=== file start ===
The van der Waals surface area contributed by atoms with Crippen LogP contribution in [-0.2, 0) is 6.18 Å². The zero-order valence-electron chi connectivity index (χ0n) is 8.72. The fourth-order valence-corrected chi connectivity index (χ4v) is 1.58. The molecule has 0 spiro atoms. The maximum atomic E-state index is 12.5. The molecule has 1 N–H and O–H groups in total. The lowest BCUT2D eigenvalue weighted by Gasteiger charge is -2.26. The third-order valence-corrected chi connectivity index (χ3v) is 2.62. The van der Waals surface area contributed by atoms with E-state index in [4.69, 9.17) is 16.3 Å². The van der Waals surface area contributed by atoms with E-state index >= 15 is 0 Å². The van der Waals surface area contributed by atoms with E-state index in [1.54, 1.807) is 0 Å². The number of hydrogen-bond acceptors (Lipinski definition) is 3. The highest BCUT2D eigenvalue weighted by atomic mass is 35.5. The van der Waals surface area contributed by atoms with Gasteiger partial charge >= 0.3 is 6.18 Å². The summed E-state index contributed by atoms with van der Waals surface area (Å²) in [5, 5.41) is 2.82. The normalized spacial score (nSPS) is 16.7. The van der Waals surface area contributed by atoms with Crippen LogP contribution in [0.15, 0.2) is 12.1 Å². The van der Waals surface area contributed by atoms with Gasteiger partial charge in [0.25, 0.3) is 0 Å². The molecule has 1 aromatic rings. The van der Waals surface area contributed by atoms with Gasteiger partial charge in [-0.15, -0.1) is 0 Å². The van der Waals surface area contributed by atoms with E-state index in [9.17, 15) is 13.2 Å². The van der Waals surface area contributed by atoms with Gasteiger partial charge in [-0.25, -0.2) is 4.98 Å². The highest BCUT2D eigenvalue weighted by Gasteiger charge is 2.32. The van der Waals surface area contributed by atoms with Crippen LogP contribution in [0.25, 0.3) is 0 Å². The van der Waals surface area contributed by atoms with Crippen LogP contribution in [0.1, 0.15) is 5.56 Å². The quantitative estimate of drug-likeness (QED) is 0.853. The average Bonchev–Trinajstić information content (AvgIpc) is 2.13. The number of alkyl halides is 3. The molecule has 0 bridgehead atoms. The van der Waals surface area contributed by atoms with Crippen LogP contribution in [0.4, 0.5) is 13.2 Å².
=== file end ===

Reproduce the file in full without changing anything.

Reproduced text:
The van der Waals surface area contributed by atoms with Crippen LogP contribution in [-0.2, 0) is 6.18 Å². The zero-order valence-electron chi connectivity index (χ0n) is 8.72. The fourth-order valence-corrected chi connectivity index (χ4v) is 1.58. The molecule has 0 spiro atoms. The maximum atomic E-state index is 12.5. The molecule has 1 N–H and O–H groups in total. The lowest BCUT2D eigenvalue weighted by Gasteiger charge is -2.26. The third-order valence-corrected chi connectivity index (χ3v) is 2.62. The van der Waals surface area contributed by atoms with E-state index in [4.69, 9.17) is 16.3 Å². The van der Waals surface area contributed by atoms with E-state index >= 15 is 0 Å². The van der Waals surface area contributed by atoms with E-state index in [1.54, 1.807) is 0 Å². The number of hydrogen-bond acceptors (Lipinski definition) is 3. The highest BCUT2D eigenvalue weighted by atomic mass is 35.5. The van der Waals surface area contributed by atoms with Gasteiger partial charge >= 0.3 is 6.18 Å². The summed E-state index contributed by atoms with van der Waals surface area (Å²) in [5, 5.41) is 2.82. The normalized spacial score (nSPS) is 16.7. The van der Waals surface area contributed by atoms with Crippen LogP contribution in [0.15, 0.2) is 12.1 Å². The van der Waals surface area contributed by atoms with Gasteiger partial charge in [0.25, 0.3) is 0 Å². The molecule has 1 aromatic rings. The van der Waals surface area contributed by atoms with Gasteiger partial charge in [-0.15, -0.1) is 0 Å². The van der Waals surface area contributed by atoms with E-state index in [9.17, 15) is 13.2 Å². The van der Waals surface area contributed by atoms with Gasteiger partial charge in [-0.25, -0.2) is 4.98 Å². The highest BCUT2D eigenvalue weighted by Gasteiger charge is 2.32. The van der Waals surface area contributed by atoms with Crippen LogP contribution in [0.25, 0.3) is 0 Å². The van der Waals surface area contributed by atoms with Crippen LogP contribution in [0.1, 0.15) is 5.56 Å². The quantitative estimate of drug-likeness (QED) is 0.853. The average Bonchev–Trinajstić information content (AvgIpc) is 2.13. The number of alkyl halides is 3. The molecule has 0 bridgehead atoms. The van der Waals surface area contributed by atoms with Crippen LogP contribution in [0.4, 0.5) is 13.2 Å².